Replace <vm> with the VM name or UUID.
You will then need to configure users and passwords by writing items into the machine's extradata. Since the XML machine settings file, into whose "extradata" section the password needs to be written, is a plain text file, VirtualBox uses hashes to encrypt passwords. The following command must be used:
VBoxManage setextradata <vm> "VBoxAuthSimple/users/<user>" <hash>
Replace <vm> with the VM name or UUID, <user> with the user name who should be allowed to log in and <hash> with the encrypted password. As an example, to obtain the hash value for the password "secret", you can use the following command:
VBoxManage internalcommands passwordhash "secret"
This will print
You can then use VBoxManage setextradata to store this value in the machine's "extradata" section.
As example, combined together, to set the password for the user "john" and the machine "My VM" to "secret", use this command:
VBoxManage setextradata "My VM" "VBoxAuthSimple/users/john"
Finally, the "guest" authentication method performs authentication with a special component that comes with the Guest Additions; as a result, authentication is not performed on the host, but with the guest user accounts.
This method is currently still in testing and not yet supported.
In addition to the methods described above, you can replace the default "external" authentication module with any other module. For this, VirtualBox provides a well-defined interface that allows you to write your own authentication module. This is described in detail in the VirtualBox Software Development Kit (SDK) reference; please see Chapter 11, VirtualBox programming interfaces for details.
RDP features data stream encryption, which is based on the RC4 symmetric cipher (with keys up to 128bit). The RC4 keys are being replaced in regular intervals (every 4096 packets).
RDP provides different authentication methods:
Historically, RDP4 authentication was used, with which the RDP client does not perform any checks in order to verify the identity of the server it connects to. Since user credentials can be obtained using a "man in the middle" (MITM) attack, RDP4 authentication is insecure and should generally not be used.
RDP5.1 authentication employs a server certificate for which the client possesses the public key. This way it is guaranteed that the server possess the corresponding private key. However, as this hard-coded private key became public some years ago, RDP5.1 authentication is also insecure.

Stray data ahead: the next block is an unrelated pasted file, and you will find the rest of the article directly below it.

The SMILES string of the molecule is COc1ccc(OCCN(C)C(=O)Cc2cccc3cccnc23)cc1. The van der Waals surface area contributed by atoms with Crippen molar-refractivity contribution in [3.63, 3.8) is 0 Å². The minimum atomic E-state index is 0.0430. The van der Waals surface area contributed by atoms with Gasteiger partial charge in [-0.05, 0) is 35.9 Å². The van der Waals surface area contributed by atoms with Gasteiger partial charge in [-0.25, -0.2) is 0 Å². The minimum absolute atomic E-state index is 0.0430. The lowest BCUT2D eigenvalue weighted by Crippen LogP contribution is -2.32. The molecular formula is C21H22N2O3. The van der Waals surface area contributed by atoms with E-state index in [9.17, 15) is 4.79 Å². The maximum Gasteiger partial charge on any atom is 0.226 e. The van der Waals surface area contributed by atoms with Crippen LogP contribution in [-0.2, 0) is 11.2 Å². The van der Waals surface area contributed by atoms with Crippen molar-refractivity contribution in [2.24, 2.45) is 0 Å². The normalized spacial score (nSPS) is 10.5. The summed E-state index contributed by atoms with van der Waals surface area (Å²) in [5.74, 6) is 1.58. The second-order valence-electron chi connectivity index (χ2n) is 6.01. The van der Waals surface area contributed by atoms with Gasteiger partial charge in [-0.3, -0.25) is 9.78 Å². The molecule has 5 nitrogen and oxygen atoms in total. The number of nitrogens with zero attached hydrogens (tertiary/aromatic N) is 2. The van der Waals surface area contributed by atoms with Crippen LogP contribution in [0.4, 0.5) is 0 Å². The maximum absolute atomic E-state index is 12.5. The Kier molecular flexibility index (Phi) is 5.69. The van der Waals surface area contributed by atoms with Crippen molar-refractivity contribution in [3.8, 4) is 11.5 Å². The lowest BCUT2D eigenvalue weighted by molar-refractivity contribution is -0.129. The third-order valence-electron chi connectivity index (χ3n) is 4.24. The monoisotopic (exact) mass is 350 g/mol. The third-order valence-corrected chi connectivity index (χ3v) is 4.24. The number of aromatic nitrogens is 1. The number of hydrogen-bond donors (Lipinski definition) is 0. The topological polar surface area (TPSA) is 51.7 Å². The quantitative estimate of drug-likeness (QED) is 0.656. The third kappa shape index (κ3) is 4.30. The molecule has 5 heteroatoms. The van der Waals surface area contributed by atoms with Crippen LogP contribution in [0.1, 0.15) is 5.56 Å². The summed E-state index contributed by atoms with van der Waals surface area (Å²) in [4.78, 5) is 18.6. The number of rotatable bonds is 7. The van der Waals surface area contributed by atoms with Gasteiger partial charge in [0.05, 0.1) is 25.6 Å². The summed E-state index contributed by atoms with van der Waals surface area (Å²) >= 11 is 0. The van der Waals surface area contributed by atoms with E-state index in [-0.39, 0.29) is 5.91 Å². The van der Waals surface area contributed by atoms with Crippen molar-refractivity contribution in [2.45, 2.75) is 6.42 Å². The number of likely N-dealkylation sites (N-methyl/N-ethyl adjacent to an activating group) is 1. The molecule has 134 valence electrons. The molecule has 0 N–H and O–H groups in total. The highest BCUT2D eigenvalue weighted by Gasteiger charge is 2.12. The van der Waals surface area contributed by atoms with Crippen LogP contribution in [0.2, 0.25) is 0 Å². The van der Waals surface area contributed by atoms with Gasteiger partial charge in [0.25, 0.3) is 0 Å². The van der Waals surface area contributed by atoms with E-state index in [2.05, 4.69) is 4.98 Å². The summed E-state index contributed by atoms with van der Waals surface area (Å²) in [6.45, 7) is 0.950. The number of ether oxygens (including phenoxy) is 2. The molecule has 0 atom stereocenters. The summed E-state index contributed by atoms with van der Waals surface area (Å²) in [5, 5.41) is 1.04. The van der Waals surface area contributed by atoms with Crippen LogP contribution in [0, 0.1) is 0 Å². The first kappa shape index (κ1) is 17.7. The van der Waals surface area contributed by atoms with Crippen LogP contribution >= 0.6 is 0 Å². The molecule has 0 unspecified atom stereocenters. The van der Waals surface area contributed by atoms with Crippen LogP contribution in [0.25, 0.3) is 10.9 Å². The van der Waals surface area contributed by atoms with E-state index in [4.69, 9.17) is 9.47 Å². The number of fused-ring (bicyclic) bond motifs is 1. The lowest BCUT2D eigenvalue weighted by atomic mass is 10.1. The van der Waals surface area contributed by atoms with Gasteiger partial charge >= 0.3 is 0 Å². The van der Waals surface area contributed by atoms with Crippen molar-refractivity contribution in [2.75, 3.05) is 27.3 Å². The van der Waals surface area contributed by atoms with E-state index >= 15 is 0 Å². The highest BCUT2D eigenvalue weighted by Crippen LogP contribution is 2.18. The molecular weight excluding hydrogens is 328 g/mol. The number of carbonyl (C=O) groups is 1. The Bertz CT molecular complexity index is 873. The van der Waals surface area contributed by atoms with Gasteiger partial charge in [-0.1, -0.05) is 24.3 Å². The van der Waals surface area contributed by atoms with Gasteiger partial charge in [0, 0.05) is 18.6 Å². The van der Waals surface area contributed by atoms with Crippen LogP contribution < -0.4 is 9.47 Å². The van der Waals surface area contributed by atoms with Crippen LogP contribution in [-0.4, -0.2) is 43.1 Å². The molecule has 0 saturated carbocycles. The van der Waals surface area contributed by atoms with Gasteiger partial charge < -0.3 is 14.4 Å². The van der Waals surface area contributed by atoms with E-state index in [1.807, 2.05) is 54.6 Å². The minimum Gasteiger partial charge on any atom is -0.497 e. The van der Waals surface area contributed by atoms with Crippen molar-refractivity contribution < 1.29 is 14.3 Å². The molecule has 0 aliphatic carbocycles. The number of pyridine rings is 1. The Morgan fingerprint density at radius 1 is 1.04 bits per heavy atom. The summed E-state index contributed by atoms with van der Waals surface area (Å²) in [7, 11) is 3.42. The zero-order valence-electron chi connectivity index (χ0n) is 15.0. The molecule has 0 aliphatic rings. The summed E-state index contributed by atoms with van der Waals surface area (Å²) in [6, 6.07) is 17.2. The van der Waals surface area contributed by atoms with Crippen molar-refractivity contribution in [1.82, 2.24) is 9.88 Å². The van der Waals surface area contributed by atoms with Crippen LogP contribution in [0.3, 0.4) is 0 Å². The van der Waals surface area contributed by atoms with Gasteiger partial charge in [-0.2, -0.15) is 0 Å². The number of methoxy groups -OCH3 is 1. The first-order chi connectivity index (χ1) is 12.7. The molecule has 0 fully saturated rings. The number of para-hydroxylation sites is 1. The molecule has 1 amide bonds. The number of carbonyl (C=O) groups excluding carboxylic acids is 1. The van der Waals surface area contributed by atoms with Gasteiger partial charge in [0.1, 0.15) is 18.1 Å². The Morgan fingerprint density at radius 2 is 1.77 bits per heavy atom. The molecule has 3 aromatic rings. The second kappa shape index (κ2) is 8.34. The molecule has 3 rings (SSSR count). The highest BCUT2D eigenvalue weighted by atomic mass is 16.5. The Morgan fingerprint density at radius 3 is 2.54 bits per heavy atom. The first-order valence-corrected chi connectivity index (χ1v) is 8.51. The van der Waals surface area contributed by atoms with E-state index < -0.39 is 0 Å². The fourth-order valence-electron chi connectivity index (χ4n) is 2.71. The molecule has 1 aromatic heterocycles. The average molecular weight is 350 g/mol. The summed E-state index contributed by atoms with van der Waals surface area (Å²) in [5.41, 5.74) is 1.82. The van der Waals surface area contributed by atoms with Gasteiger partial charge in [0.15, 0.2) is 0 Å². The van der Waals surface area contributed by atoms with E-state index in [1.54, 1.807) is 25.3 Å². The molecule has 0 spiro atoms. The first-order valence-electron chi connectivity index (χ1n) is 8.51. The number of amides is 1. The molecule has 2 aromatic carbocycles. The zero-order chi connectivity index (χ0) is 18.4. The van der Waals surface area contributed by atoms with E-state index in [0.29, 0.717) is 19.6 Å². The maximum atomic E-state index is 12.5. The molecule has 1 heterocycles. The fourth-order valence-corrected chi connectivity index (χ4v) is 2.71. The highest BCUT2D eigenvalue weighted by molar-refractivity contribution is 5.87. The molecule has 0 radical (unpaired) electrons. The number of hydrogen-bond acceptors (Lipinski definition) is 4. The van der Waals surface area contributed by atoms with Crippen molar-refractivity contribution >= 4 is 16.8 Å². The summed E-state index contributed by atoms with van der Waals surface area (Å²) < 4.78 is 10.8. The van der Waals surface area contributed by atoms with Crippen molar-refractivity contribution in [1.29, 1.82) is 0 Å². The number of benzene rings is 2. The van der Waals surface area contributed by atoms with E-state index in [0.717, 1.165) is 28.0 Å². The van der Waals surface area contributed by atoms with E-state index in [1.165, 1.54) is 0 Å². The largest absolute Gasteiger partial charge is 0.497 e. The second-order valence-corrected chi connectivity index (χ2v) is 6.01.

RDP5.2 authentication uses the Enhanced RDP Security, which means that an external security protocol is used to secure the connection. RDP4 and RDP5.1 use Standard RDP Security. VRDP server supports Enhanced RDP Security with TLS protocol and, as a part of TLS handshake, sends the server certificate to the client.
The Security/Method VRDE property sets the desired security method, which is used for a connection. Valid values are:
Negotiate - both Enhanced (TLS) and Standard RDP Security connections are allowed. The security method is negotiated with the client. This is the default setting.
RDP - only Standard RDP Security is accepted.
TLS - only Enhanced RDP Security is accepted. The client must support TLS.
For example the following command allows a client to use either Standard or Enhanced RDP Security connection:
vboxmanage modifyvm NAME --vrdeproperty "Security/Method=negotiate"
If the Security/Method property is set to either Negotiate or TLS, the TLS protocol will be automatically used by the server, if the client supports TLS. However in order to use TLS the server must possess the Server Certificate, the Server Private Key and the Certificate Authority (CA) Certificate. The following example shows how to generate a server certificate.
Create a CA self signed certificate:
openssl req -new -x509 -days 365 -extensions v3_ca -keyout ca_key_private.pem -out ca_cert.pem
Generate a server private key and a request for signing:
openssl genrsa -out server_key_private.pem
openssl req -new -key server_key_private.pem -out server_req.pem
Generate the server certificate:
openssl x509 -req -days 365 -in server_req.pem -CA ca_cert.pem -CAkey ca_key_private.pem -set_serial 01 -out server_cert.pem
The server must be configured to access the required files:
vboxmanage modifyvm NAME --vrdeproperty "Security/CACertificate=path/ca_cert.pem"
vboxmanage modifyvm NAME --vrdeproperty "Security/ServerCertificate=path/server_cert.pem"
vboxmanage modifyvm NAME --vrdeproperty "Security/ServerPrivateKey=path/server_key_private.pem"
As the client that connects to the server determines what type of encryption will be used, with rdesktop, the Linux RDP viewer, use the -4 or -5 options.
Multiple connections to the VRDP server
The VRDP server of VirtualBox supports multiple simultaneous connections to the same running VM from different clients. All connected clients see the same screen output and share a mouse pointer and keyboard focus. This is similar to several people using the same computer at the same time, taking turns at the keyboard.
The following command enables multiple connection mode:
VBoxManage modifyvm "VM name" --vrdemulticon on